Sat Feb 23 21:00:00 2013

A Perl of your own

The conversation

If you'll allow me a little hyperbole, I feel like over the past couple of weeks I've had roughly this conversation several dozen times:

Them:

You should change the defaults of perl!

Me:

But then everybody's old code would stop working.

Them:

You should change the defaults of perl!

Me:

But there's no real agreement on what defaults we should have instead.

Them:

You should change the defaults of perl!

Me:

But in 2 or 3 years we'd want different defaults and have the same problem.

Them:

You should change the defaults of perl!

Me:

I don't even want to discuss this, it's out of scope for Pumpkin Perl

Them:

You should change the defaults of perl!

Me:

...

So I thought maybe I should try and figure out why.

A tentative diagnosis

I don't really think most of the people getting annoyed here are actually annoyed because they wish /usr/bin/perl behaved differently.

I mean, you're probably running a perlbrewed perl or one built into /usr/local or something that gives you a newer one than your distro/OS/whatever shipped.

But, on the other hand, I do understand why people hate typing the same half dozen lines at the top of every .pm file they write.

I think, really, this is about "I don't want to have to think about this" which is a reasonable thing to want, but I think the definition of "this" is actually per project.

For a scripty thing I'd likely want IO::All available by default, for example; a large scale app, quite probably not.

More importantly, I think most of the participants are also releasing code to CPAN, so they're better served by a solution that works with perl as it is, rather than as they might like it to be.

So I wrote a thing

So earlier this week I wrote a module called lib::with::preamble that lets you tell perl you have an @INC dir that should be loaded as if it always had a particular set of lines at the front.

There is, by the way, an Acme::use::strict::with::pride module that does this to all of @INC if you want to see just how many things do actually break.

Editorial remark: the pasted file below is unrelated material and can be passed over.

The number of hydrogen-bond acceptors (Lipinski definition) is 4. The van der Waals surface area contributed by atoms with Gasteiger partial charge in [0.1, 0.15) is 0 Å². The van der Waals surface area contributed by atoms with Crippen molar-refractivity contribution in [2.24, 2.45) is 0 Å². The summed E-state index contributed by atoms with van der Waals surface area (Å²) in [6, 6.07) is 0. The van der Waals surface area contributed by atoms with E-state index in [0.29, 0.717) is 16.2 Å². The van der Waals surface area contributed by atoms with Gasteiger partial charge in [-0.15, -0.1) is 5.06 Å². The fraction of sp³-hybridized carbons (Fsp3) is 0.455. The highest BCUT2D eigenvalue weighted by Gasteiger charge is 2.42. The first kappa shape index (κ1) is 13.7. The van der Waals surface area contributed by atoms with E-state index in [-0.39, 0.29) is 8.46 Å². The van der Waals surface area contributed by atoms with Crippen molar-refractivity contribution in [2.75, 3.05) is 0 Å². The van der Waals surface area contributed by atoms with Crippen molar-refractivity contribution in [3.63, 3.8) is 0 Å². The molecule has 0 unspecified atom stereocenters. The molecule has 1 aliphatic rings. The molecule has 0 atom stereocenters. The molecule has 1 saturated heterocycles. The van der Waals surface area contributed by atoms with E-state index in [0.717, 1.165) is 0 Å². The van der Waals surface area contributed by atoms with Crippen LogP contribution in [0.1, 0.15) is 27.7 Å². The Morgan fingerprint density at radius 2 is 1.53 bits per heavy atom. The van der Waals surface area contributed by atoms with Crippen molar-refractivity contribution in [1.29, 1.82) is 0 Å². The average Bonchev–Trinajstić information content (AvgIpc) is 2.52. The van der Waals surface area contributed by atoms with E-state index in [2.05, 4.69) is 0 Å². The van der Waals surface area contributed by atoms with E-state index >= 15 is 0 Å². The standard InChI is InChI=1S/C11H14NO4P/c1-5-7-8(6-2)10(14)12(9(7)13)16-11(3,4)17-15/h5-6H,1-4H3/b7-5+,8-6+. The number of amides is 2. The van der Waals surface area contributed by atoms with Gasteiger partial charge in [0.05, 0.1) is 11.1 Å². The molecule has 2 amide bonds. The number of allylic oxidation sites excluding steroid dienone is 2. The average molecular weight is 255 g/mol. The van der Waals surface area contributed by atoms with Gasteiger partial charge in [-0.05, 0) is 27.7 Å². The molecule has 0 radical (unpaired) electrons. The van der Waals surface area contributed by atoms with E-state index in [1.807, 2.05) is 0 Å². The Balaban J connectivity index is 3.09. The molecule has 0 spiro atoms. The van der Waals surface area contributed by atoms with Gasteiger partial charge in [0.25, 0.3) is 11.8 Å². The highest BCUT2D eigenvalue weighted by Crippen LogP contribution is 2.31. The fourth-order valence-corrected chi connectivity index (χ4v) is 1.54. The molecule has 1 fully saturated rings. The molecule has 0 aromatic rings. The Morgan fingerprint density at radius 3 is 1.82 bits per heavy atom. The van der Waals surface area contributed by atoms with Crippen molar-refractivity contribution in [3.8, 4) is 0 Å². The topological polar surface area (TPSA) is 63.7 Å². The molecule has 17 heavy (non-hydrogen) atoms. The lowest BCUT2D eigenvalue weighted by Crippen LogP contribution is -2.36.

But it was implemented using a source filter, with comments about possible confusions, and ... I wanted to see if I could do it without. Turns out, yes I can.

sub with_preamble {
  my ($preamble, $fh) = @_;
  PerlIO::via::dynamic->new(untranslate => sub {
    $preamble and $_[1] =~ s/\A/$preamble/, undef($preamble);
  })->via($fh);
  return $fh;
}

If I apply that to a $fh I'm about to return from a coderef in @INC (see the perldoc for require for how that part works), then those lines get prepended.

Oh, and it also prepends

# line 1 lib/My/Module.pm

so that your line and file numbers for errors look right.

Then all I needed was something that generated a -M list, so

$ myperl bin/foo

becomes

$ perl -Mv5.14 -Mautodie=:all bin/foo

(except also with a lib::with::preamble invocation to turn them on for lib and t/lib too)

plus a quick wrapper for prove so that

$ myprove t/foo.t

calls prove with --exec=myperl so that your test scripts get the same treatment

and ... presto.

Using myperl

Crack open .myperl/modules and add

v5.14
autodie=:all

and you'll find that when you run

$ myperl bin/foo

then those modules are present for the script, and for anything you load from lib/ (it also adds t/lib to make test libs able to participate, too).

When it's time to ship, all you have to do is arrange for

$ myperl-rewrite My-Dist-Dir-0.001

to be called and it'll add the relevant lines to the front of every .pm and .t file and any scripts in bin/.

Which means that you can pretend that perl has whatever defaults you put into .myperl/modules, and ship your code without needing anybody else to have those defaults.

You can get this now

$ cpanm App::MyPerl

should give you a shiny fresh set of myperl, myprove and myperl-rewrite scripts.

I put the code onto github so you can look, experiment, break it and add features.

Oh, and if you believe that my suspicion that this is better than defaults in perl itself to be unfounded, then please do consider this as a way to get what you want now ... and to experiment with what defaults exactly you'd like.

Quietly. Over there in the corner.

Because tomorrow I'm going to be talking some more about Pumpkin Perl, and changing the defaults of perl is still out of scope for what I'm proposing :)

Have fun!

-- mst, out.

(you should tell me what you think by commenting at blogs.perl.org)